Meet the Correspondent: Marina Grechanik > Tel-Aviv, Israel$show=/search/label/Marina%20Grechanik

"Sketching is one of my passions. I don't feel comfortable when I leave home without a sketchbook and some pens in my bag. I think that my way to put things in my memory is to draw them. And taking pictures isn't the same thing.

I live in a very dynamic surrounding — Israel is a warm country with warm weather and warm people. Of course, we have seashores, which calm us a little bit. I love to sit in a corner of some Tel-Aviv coffee shop and explore relationships: between people, their environment, between myself. All this unique local mix of cultures, languages and styles is always a great source for inspiration. You need to be fast, because, as I said, everything is very dynamic. But that's why I love it so much.

Sometimes, I look around, and I find some usual items like sugar bags or napkins. I use them in my drawings to show the atmosphere. Sometimes I draw directly on placemats."

• Marina's art on Flickr.
• Marina's website.

Meet the Correspondent: Tina Koyama > Seattle$show=/search/label/tina%20koyama

"The dictionary says that a hobby is “an activity or interest pursued for pleasure or relaxation.” Although urban sketching certainly provides both pleasure and relaxation, I don’t think of it as my hobby. I think of it more as a way of life – something that has become such a normal part of my everydayness that it shapes how I view the world.

For most of my life I had both the fear of drawing as well as the desire to draw. In 2011, inspired by Gabi Campanario’s Seattle Sketcher column, I finally decided to overcome the fear. His drawings of Seattle – my birthplace and lifelong home – were of sights that I had seen many times, yet had never truly seen. I wanted to learn to see, and therefore experience, those locations (and any new ones that I travel to) more completely. Part 8 of the Urban Sketchers Manifesto, to “show the world, one drawing at a time,” has a flip side: Sketching enables me to see my own world, one drawing at a time.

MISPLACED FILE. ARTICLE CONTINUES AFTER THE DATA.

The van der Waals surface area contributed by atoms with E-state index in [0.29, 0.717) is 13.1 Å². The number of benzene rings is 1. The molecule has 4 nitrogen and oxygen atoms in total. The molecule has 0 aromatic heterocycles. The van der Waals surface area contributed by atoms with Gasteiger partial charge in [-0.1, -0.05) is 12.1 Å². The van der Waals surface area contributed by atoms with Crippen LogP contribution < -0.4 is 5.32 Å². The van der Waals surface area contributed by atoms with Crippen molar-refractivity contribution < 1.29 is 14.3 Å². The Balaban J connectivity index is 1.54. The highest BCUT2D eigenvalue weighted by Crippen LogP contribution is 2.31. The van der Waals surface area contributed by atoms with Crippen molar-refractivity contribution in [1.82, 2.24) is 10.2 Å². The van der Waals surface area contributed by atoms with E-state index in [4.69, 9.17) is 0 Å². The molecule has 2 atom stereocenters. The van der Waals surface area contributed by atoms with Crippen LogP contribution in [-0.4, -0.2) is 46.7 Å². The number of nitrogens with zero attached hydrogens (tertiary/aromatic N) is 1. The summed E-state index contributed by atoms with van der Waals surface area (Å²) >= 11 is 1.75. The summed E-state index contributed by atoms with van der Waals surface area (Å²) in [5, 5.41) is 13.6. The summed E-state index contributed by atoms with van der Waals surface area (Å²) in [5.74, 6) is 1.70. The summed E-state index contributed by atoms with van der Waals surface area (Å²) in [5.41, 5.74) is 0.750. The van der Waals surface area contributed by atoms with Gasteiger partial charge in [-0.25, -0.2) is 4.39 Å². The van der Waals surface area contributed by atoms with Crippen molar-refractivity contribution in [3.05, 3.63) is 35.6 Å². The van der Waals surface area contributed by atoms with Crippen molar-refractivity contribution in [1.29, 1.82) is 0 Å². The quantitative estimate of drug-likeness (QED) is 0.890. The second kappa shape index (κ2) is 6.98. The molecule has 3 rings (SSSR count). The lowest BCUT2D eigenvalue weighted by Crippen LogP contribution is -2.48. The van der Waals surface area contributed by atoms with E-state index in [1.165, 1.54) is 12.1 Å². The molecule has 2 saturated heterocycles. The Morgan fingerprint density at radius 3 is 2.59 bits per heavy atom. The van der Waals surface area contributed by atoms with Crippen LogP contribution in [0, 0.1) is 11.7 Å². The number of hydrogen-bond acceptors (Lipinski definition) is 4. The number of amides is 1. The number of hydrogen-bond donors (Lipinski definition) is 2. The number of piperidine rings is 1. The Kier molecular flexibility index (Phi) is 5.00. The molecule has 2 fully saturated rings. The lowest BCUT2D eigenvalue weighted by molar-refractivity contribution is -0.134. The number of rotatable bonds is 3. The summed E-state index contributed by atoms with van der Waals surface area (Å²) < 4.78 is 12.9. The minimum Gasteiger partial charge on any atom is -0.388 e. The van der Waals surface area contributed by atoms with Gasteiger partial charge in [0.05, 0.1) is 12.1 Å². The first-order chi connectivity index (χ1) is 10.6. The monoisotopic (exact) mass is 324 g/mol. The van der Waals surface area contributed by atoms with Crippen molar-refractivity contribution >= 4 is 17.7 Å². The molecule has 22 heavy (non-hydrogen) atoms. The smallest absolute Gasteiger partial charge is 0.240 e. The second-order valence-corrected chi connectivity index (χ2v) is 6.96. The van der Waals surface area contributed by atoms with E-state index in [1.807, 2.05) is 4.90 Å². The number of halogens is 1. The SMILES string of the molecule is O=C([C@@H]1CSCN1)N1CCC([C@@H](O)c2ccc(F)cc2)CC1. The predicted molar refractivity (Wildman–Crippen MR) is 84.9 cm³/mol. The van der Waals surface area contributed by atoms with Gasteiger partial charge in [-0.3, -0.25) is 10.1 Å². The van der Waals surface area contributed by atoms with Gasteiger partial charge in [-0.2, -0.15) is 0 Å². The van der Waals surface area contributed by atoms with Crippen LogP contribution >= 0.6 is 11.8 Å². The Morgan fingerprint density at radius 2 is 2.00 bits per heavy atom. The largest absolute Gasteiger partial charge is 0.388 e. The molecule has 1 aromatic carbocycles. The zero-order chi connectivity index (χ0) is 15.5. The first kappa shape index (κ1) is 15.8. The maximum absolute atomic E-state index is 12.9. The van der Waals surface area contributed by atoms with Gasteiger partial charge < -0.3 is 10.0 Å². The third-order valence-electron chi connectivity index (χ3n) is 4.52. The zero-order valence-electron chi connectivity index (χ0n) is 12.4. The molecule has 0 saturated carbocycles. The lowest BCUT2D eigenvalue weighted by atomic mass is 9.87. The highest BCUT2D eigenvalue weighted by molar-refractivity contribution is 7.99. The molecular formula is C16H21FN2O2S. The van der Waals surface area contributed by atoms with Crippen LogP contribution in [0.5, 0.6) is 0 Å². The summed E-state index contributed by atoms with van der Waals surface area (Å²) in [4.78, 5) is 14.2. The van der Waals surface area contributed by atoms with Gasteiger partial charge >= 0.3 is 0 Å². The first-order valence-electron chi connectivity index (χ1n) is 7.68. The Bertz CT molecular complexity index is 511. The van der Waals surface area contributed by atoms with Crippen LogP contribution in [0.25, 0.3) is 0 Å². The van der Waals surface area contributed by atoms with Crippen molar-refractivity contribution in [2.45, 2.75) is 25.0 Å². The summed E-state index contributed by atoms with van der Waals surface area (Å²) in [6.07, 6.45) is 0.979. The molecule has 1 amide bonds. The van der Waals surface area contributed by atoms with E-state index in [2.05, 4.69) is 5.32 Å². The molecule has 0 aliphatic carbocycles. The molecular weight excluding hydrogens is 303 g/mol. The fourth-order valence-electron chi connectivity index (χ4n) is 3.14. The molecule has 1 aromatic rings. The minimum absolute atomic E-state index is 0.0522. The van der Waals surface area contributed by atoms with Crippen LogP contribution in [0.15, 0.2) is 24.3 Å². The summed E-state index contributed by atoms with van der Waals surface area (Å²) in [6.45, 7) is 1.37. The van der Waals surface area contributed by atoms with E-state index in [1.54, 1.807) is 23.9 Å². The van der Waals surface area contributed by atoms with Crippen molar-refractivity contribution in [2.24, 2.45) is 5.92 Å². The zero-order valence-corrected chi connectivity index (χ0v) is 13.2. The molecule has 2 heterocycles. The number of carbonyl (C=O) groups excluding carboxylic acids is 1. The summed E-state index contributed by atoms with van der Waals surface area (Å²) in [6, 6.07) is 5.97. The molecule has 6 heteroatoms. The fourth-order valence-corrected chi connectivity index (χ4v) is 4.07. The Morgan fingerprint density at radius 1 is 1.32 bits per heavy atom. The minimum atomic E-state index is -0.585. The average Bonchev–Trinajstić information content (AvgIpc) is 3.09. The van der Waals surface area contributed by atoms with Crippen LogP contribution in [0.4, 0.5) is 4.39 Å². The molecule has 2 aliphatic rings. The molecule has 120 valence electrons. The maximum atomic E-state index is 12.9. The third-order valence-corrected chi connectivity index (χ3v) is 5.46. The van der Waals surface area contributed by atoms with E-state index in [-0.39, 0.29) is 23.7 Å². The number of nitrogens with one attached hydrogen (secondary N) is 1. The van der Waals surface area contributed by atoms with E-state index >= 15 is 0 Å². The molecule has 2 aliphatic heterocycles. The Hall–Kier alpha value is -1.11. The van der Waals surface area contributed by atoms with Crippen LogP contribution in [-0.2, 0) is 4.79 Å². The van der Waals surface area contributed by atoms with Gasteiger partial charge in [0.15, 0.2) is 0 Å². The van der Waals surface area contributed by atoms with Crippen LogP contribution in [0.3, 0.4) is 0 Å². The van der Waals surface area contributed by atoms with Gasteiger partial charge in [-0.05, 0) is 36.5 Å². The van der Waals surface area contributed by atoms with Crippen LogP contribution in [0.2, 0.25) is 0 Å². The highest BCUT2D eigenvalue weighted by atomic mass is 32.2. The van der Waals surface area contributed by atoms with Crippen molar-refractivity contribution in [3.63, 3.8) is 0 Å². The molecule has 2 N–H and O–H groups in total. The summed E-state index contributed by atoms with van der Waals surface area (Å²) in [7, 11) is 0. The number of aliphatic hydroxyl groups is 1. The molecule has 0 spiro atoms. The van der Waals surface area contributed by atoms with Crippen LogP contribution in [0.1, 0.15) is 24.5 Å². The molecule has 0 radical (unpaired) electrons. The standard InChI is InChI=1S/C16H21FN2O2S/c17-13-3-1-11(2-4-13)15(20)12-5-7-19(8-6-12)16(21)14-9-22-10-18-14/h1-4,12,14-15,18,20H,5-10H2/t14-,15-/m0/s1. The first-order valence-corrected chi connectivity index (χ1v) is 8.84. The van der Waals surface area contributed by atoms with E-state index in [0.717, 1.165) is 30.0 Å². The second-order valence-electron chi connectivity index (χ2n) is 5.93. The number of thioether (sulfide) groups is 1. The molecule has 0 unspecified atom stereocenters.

In the last four years, it is not an exaggeration to say that Urban Sketchers has changed my life. I have met and sketched with many wonderful people around the globe, either at symposiums or during other travel, because the USk network brought us together. I sketch almost weekly with my local group, sharing sketches, art supplies and friendship. Even when I stay home and enjoy sketches online, I am still a part of that rich network, learning with every sketch about other people’s lives.

In May, my husband Greg and I went to France for the first time, and I sketched the Eiffel Tower. Sketching one of the world’s most famous icons felt like a dream come true – the ultimate in urban sketching. But although I can’t resist sketching world-famous icons whenever I’m fortunate enough to see them, for me, urban sketching is much more than that.

Urban sketching is a tree with its middle chopped away to accommodate Seattle’s ubiquitous power lines. It’s about a couple of women chatting over coffee, or about workers roofing the house next door. It’s about an excavator filling a hole where a cherry tree once stood. Or the Tibetan monastery I drive by frequently that I couldn’t resist because it’s bright orange. Urban sketching is a string band performing at a local farmers’ market – or perhaps in Villefranche-sur-Mer.

Celebrating the mundane as well as the famous is what urban sketching is all about. My sketches are not necessarily about “special” moments; they are moments made special because I sketched them."

Tina has been editor of Drawing Attention since 2013 and now serves on the Urban Sketchers editorial board. See more of her sketches on her blog, on Flickr and on Instagram.

Meet the Correspondent: Pete Scully > Davis, Calif.$show=/search/label/Pete%20Scully

"I am from urban north London, but now live in urbane Davis California. I sketch, I write, sometimes do things and go places and my name is Pete.

When not Davis, I sketch Sacramento, San Francisco, London, or anywhere else I happen to be. I tend to erase people and cars from my cities, but I'm starting to get over this.

Davis: calm, old-fashioned, progressive, quirky, very very hot in the summer. I use micron and copic pens, with watercolour."